First hour: Understanding science's "blind spot"
Second hour: The debate over a possible NYS ban on mugshots
Can science provide absolute knowledge and understanding? Three scientists have united to say that it can not, and they go further: they write that science can suffer from a blind spot, ignoring the power and value of human experience. It's not a condemnation of science -- not at all. Rather, the scientists argue that science provides vital insight into the world as we experience it, but it does not supplant our experience, which needs to be taken into account. This controversial piece has sparked debate in the scientific community. Two of the three authors join us on Connections. Our guests:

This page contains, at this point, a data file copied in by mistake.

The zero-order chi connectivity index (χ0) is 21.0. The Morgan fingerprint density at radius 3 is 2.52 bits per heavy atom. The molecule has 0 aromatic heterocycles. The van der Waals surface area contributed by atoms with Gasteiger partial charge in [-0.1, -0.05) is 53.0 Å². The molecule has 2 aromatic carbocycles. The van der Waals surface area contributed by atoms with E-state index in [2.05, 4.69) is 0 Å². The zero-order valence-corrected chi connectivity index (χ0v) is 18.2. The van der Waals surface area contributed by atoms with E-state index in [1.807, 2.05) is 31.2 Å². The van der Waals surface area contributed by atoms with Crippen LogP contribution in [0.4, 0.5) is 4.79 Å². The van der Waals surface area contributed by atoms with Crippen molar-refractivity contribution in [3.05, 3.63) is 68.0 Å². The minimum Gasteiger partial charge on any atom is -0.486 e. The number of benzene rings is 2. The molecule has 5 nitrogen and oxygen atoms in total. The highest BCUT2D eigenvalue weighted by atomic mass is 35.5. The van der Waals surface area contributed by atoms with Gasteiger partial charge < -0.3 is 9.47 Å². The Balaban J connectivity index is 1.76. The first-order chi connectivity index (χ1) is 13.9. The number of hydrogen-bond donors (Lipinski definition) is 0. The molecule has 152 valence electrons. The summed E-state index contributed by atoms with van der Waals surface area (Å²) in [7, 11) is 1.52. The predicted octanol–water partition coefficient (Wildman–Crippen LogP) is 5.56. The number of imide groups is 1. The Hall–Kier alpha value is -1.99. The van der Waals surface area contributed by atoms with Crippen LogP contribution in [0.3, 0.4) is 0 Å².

- Adam Frank, professor of astrophysics at the University of Rochester, and author of several books, the latest being "Light of the Stars: Alien Worlds and the Fate of the Earth"
- Marcelo Gleiser, theoretical physicist at Dartmouth College in New Hampshire
Governor Andrew Cuomo has proposed banning the public disclosure of "mugshots" and "booking information" compiled by law enforcement agencies when they make arrests. The measure, included in Cuomo's 2020 executive budget, would declare that the release of a person's arrest photo or other booking information would constitute an "unwanted invasion of personal privacy." Supporters say this is long overdue; they argue that the release of "mugshots" leads to public shaming and prevents an individual from rebuilding their lives in the future. Opponents say this denies the public access to important information. Our guests debate it:
- Ron Holdraker, publisher of the Wayne County Times, which routinely publishes "mugshots"
- Jim VanBrederode, chief of the Gates Police Department
- Danielle Ponder, criminal defense attorney
- Ashley Gantt, New York statewide organizer for criminal justice reform for Just Leadership USA